Suggested Format for Standards Basic Content for each Key Area Why – The standard is necessary When – Is the standard applied Who – Is responsible for what; who is affected What – Should be done in what order Where – Should the standard be used How – Should the work be done Clear Language – Minimum length to do the job Adjust based on end-user targeted Operators, technical staff, management, admin
Key Area – Regulations and Assessment Separate Standards for each Province Target – Those who manage operations Content: Minimum spec for triggers to require a test Measurement accuracy required Frequency of testing Royalty rules Any mandated assessment requirements for conservation or license impacts
Key Area – Criteria for a Successful Test Should be the same independent of province Target – Field Technical, Operators, 3 rd Party Testers Content: Description of flow types and causes Description of allowable Type A »Deviation from average Data collected to document test and allow adjustment for fuel use etc. Checklist What to do if test not acceptable
Key Area – Testing Non-A Type Independent of Province Target – Technical staff controlling testing Type C – Gas Well Behaviour Initial test procedure with imposed step change in pressure (up or down) Standards for continuous testing Type F – Sporadic Gas Flow Needs more work to define Assess by grouping wells in an area? Simultaneous testing of wells thought to be linked?
Key Area - Metering Equipment By type of meter being used Target – Technical staff controlling testing Content: Basic properties of meter Minimum features meter should have Minimum specs for test set-up Set-up based on flow ranges and stream being measured – Tank, total or vent to atmosphere Calculations and factors to be used specific to heavy oil and low pressures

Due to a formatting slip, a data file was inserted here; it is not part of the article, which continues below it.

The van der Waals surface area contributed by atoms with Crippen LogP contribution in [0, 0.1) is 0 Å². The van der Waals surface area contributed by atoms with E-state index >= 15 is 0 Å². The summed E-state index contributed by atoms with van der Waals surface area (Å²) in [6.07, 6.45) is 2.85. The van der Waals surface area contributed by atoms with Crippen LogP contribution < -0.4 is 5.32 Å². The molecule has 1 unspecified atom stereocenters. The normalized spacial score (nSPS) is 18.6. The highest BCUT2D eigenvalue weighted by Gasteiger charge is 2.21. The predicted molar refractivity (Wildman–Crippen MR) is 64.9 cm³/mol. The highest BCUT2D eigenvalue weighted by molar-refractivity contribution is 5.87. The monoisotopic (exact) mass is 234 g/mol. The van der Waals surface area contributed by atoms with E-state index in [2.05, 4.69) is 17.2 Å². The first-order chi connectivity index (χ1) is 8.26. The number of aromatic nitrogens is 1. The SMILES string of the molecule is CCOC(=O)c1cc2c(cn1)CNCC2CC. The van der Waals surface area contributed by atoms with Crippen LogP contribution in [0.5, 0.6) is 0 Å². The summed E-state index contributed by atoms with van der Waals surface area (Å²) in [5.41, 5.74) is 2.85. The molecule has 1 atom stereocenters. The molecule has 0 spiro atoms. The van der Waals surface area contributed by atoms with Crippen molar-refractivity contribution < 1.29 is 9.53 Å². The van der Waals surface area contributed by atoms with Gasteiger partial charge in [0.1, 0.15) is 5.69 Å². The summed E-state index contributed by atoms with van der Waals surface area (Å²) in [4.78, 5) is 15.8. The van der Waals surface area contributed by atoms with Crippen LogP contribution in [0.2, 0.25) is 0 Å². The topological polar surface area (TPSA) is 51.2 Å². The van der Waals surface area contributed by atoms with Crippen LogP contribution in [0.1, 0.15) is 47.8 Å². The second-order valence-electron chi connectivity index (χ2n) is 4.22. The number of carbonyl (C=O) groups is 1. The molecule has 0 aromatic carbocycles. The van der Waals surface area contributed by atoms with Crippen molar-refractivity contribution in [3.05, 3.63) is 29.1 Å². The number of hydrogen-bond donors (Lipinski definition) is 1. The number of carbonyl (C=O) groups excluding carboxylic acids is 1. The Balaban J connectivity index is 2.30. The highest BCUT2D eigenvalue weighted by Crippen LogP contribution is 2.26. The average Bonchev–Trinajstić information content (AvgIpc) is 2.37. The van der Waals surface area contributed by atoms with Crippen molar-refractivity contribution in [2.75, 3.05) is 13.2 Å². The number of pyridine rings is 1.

Key Area – Maintaining Revising Standards Separate for H.O. Producers or Integrate with other Standards Groups? Target – Industry group of knowledgeable people Content: Reference to available information on each issue area Triggers to revise standards Issues to investigate further Consensus process for setting and rolling-out revisions
Example - Photon Control – New Atmospheric Gas Flow Meters 1” pipe optical gas flow meterTCPL & Daniel 4” optical plate Based on technology developed by NOVA Being developed by Photon Control - Vancouver Project supported by Husky for Vents
Where are we now? Working on drafts of standards Investigating some issues that are still unresolved Documenting observations to date Defining potential follow-up projects to improve quality of information and analysis Planning for roll out of standards once they are completed and reviewed by participants.
Where do we go from here? Producers need to assess use of vent gas measurement to: Produce more oil - Improved understanding of CHOP Mechanism Reduce operating costs - Use gas to monitor pump operation and extend run life Move the standards into widespread use Once initial standards are implemented monitor results and revise standards if necessary
Vent Gas Footprints - Summary Defining the footprint of an emission stream can lead to insights and understanding Collaboration provides insights by bringing in data and opinions from a number of sources. Results should lead to increased vent gas conservation and improve the economics of heavy oil production Similar methods might be applied to other vent streams (Dehydrators and Tanks)
Acknowledgements Nexen (Garry Mann et al) for initiating the project CNRL, ExxonMobil, Husky and Petrovera for seeing the benefits of collaboration AEUB and SIR contacts for participating Support from PTAC to launch Support from ADOA Consulting
Contact Information New Paradigm Engineering Ltd. 10444 - 20 Avenue Edmonton, Alberta Canada T6J 5A2 tel: 780.448.9195 fax: 780.462.7297 email: firstname.lastname@example.org or email@example.com web: www.newparadigm.ab.ca